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Why shingles shouldn't be installed on properties built before the 70's!

Plywood became the standard sloped roof deck in the 70's, prior to this, most properties were built with plank or tongue and groove boards. So why shouldn't shingles be installed on a roof deck without plywood is dead nails. Dead nail is a term we coined to describe when a nail hits between the joints on a deck board and is loose with no pressure. You can easily pull these nails out by hand. Up to about 30 years ago, roofing nails were installed by hand and the installer would know immediately if a nail hit between the boards and was loose. They would then seal the hole on the base sheet or shingle and change the nail line to avoid any more dead nails. Hand nailing roofs is a lost trade as it was replaced by nail guns. Base sheet and shingle installation requires a strict nailing pattern and when using a nail gun, the installer doesn't know of dead nails and keeps on going. Everything looks good but it's left the roof with many tiny holes which are all potential future leaks. When a nail penetrates the roof deck properly, the head of the nails is wedged tightly creating a water tight seal. These dead nails will leak when a roof is left with the base sheet exposed and during a heavy rainfall with the shingles installed as water flows underneath the shingles.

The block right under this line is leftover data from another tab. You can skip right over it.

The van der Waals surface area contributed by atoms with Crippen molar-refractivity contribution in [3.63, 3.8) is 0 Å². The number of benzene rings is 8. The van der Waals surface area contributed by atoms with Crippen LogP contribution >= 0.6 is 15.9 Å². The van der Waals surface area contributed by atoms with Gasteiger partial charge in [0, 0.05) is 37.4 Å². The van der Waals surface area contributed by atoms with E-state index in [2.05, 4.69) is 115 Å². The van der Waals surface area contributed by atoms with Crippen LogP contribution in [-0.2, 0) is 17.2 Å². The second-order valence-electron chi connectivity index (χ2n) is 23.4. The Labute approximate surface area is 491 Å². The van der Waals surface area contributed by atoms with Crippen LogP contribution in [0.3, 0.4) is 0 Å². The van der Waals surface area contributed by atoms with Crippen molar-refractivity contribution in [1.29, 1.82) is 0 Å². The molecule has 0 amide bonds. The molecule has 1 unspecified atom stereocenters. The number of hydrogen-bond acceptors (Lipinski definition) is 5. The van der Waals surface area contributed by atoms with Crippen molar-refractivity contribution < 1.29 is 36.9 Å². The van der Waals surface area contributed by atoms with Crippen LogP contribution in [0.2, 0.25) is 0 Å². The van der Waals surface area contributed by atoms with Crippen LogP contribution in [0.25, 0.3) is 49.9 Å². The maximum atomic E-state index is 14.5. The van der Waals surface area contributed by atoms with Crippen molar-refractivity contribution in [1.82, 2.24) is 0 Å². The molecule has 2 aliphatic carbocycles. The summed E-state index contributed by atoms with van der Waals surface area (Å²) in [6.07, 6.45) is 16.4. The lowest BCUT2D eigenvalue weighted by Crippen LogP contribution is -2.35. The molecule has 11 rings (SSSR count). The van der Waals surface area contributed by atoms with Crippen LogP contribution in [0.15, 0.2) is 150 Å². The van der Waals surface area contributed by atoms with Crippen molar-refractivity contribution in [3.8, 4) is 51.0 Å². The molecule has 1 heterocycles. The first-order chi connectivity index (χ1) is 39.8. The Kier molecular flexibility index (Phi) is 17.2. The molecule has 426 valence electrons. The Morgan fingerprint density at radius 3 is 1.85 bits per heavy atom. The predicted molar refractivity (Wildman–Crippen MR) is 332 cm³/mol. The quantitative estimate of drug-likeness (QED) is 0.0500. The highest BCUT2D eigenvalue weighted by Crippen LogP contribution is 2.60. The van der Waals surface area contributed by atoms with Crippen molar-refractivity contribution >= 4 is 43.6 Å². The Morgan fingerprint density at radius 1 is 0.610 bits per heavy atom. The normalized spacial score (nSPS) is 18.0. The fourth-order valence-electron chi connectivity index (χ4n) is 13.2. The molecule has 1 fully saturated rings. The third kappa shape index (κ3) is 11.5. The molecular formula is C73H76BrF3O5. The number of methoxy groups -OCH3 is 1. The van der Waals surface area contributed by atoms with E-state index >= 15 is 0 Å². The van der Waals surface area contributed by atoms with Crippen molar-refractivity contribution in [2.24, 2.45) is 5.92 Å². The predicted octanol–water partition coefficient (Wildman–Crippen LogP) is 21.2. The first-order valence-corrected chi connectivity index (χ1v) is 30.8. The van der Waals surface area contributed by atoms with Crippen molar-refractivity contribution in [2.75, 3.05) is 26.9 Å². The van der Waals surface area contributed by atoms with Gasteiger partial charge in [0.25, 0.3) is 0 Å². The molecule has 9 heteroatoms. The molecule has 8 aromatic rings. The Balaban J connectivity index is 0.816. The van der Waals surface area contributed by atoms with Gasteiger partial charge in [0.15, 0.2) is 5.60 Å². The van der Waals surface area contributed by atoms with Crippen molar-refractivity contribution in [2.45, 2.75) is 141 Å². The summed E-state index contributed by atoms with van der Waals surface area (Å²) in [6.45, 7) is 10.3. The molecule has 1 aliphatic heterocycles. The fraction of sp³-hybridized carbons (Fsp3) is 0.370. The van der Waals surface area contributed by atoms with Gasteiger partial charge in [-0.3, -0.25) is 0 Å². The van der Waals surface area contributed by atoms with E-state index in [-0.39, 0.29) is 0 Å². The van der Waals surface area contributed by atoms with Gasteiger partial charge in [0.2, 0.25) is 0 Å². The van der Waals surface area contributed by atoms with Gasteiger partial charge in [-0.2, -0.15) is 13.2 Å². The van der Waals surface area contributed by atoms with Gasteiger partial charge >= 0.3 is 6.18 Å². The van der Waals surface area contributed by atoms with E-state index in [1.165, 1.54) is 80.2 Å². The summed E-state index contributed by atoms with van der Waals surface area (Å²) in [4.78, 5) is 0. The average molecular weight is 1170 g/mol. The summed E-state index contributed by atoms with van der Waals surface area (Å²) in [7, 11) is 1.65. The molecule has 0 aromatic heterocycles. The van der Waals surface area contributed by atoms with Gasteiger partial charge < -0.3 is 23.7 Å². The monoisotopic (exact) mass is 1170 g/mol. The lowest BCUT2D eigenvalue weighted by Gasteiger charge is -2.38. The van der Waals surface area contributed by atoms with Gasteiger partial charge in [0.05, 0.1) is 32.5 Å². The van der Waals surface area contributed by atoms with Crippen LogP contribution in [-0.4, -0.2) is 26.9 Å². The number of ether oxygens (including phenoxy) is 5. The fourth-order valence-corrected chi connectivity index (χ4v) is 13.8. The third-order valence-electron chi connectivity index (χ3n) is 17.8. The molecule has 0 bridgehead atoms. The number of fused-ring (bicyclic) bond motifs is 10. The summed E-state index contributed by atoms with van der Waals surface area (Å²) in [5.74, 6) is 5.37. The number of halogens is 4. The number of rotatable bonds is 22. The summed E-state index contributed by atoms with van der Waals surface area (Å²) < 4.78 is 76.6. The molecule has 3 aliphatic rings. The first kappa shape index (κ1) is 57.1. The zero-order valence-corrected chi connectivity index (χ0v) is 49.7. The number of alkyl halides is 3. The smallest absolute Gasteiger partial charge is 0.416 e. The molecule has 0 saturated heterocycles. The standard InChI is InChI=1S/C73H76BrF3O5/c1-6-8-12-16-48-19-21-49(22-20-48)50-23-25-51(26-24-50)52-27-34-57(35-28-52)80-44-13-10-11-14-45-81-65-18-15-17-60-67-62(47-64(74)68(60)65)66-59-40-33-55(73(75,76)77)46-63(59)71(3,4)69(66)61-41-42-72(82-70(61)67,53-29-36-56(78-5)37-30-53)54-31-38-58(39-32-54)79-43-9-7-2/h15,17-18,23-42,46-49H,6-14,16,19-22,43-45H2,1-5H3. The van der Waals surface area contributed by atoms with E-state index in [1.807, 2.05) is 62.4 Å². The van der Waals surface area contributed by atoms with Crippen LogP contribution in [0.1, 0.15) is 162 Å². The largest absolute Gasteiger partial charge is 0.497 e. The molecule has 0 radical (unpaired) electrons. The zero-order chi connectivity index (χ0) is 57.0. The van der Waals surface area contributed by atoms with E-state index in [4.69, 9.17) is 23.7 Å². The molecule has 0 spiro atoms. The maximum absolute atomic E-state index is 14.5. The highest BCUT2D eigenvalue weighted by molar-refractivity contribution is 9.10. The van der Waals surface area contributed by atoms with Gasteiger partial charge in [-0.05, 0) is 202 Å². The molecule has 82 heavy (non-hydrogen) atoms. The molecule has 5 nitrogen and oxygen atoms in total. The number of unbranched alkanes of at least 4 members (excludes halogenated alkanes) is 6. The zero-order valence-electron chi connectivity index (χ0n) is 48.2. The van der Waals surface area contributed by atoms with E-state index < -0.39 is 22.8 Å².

There is no solution to this problem except redecking with plywood. Adding extra layers of protection will not help because when the shingle is installed, any dead nails will still leave a hole in the roof. Installing shingles over shingles, known as a recovery in South Florida, helps but is not 100% as new dead nails are probable. Tile roofs installed with foam will not experience this problem as an underlayment is installed without any exposed nails. Standing seam metal roofs will also perform well with dead nails as the metal panel does the waterproofing.



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